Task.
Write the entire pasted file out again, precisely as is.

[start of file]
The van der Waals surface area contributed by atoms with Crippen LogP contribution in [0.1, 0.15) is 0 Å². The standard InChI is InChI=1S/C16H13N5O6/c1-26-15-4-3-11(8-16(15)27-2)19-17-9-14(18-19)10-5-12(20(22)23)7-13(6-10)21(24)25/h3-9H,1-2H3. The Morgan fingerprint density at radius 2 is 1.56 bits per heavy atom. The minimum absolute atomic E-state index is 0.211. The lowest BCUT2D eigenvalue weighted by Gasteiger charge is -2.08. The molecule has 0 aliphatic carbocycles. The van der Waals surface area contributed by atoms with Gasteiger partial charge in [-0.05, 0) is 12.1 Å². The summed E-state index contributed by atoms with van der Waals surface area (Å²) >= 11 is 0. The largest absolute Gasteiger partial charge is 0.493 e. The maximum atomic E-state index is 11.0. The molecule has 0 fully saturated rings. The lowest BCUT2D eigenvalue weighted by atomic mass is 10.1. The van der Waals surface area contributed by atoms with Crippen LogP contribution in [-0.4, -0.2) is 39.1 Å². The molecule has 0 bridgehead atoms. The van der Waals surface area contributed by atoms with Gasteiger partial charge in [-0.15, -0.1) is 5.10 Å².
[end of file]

The van der Waals surface area contributed by atoms with Crippen LogP contribution in [0.1, 0.15) is 0 Å². The standard InChI is InChI=1S/C16H13N5O6/c1-26-15-4-3-11(8-16(15)27-2)19-17-9-14(18-19)10-5-12(20(22)23)7-13(6-10)21(24)25/h3-9H,1-2H3. The Morgan fingerprint density at radius 2 is 1.56 bits per heavy atom. The minimum absolute atomic E-state index is 0.211. The lowest BCUT2D eigenvalue weighted by Gasteiger charge is -2.08. The molecule has 0 aliphatic carbocycles. The van der Waals surface area contributed by atoms with Gasteiger partial charge in [-0.05, 0) is 12.1 Å². The summed E-state index contributed by atoms with van der Waals surface area (Å²) >= 11 is 0. The largest absolute Gasteiger partial charge is 0.493 e. The maximum atomic E-state index is 11.0. The molecule has 0 fully saturated rings. The lowest BCUT2D eigenvalue weighted by atomic mass is 10.1. The van der Waals surface area contributed by atoms with Crippen LogP contribution in [-0.4, -0.2) is 39.1 Å². The molecule has 0 bridgehead atoms. The van der Waals surface area contributed by atoms with Gasteiger partial charge in [-0.15, -0.1) is 5.10 Å².